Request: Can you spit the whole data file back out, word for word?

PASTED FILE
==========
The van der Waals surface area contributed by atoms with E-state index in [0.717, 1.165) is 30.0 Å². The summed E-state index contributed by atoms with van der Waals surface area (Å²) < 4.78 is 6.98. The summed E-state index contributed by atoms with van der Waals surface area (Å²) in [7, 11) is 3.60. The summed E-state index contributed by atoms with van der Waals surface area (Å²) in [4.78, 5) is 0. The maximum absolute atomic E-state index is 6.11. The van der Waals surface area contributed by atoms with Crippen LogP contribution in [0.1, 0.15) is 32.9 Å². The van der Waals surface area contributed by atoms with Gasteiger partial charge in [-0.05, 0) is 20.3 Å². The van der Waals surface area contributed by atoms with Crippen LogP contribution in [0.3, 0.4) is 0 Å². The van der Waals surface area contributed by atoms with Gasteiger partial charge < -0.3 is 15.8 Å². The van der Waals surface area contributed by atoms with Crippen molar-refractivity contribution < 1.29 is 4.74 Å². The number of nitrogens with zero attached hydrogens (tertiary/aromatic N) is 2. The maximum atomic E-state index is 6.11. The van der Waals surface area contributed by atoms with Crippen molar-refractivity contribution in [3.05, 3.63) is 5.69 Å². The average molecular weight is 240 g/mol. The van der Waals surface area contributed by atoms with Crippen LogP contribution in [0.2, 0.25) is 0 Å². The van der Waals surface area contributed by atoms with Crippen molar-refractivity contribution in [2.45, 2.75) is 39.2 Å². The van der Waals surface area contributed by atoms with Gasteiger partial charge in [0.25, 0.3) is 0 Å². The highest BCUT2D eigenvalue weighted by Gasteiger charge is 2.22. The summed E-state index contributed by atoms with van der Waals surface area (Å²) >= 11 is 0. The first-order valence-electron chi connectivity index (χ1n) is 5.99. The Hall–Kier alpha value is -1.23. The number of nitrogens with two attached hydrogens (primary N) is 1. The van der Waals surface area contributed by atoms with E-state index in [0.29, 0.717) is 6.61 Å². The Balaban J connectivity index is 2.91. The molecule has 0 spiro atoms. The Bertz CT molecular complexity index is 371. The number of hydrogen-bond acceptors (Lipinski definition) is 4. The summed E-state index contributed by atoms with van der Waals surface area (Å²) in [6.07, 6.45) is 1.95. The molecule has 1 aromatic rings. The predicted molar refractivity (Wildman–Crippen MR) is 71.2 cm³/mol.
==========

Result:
The van der Waals surface area contributed by atoms with E-state index in [0.717, 1.165) is 30.0 Å². The summed E-state index contributed by atoms with van der Waals surface area (Å²) < 4.78 is 6.98. The summed E-state index contributed by atoms with van der Waals surface area (Å²) in [7, 11) is 3.60. The summed E-state index contributed by atoms with van der Waals surface area (Å²) in [4.78, 5) is 0. The maximum absolute atomic E-state index is 6.11. The van der Waals surface area contributed by atoms with Crippen LogP contribution in [0.1, 0.15) is 32.9 Å². The van der Waals surface area contributed by atoms with Gasteiger partial charge in [-0.05, 0) is 20.3 Å². The van der Waals surface area contributed by atoms with Crippen LogP contribution in [0.3, 0.4) is 0 Å². The van der Waals surface area contributed by atoms with Gasteiger partial charge < -0.3 is 15.8 Å². The van der Waals surface area contributed by atoms with Crippen molar-refractivity contribution < 1.29 is 4.74 Å². The number of nitrogens with zero attached hydrogens (tertiary/aromatic N) is 2. The maximum atomic E-state index is 6.11. The van der Waals surface area contributed by atoms with Crippen molar-refractivity contribution in [3.05, 3.63) is 5.69 Å². The average molecular weight is 240 g/mol. The van der Waals surface area contributed by atoms with Crippen LogP contribution in [0.2, 0.25) is 0 Å². The van der Waals surface area contributed by atoms with Crippen molar-refractivity contribution in [2.45, 2.75) is 39.2 Å². The van der Waals surface area contributed by atoms with Gasteiger partial charge in [0.25, 0.3) is 0 Å². The highest BCUT2D eigenvalue weighted by Gasteiger charge is 2.22. The summed E-state index contributed by atoms with van der Waals surface area (Å²) >= 11 is 0. The first-order valence-electron chi connectivity index (χ1n) is 5.99. The Hall–Kier alpha value is -1.23. The number of nitrogens with two attached hydrogens (primary N) is 1. The van der Waals surface area contributed by atoms with E-state index in [0.29, 0.717) is 6.61 Å². The Balaban J connectivity index is 2.91. The molecule has 0 spiro atoms. The Bertz CT molecular complexity index is 371. The number of hydrogen-bond acceptors (Lipinski definition) is 4. The summed E-state index contributed by atoms with van der Waals surface area (Å²) in [6.07, 6.45) is 1.95. The molecule has 1 aromatic rings. The predicted molar refractivity (Wildman–Crippen MR) is 71.2 cm³/mol.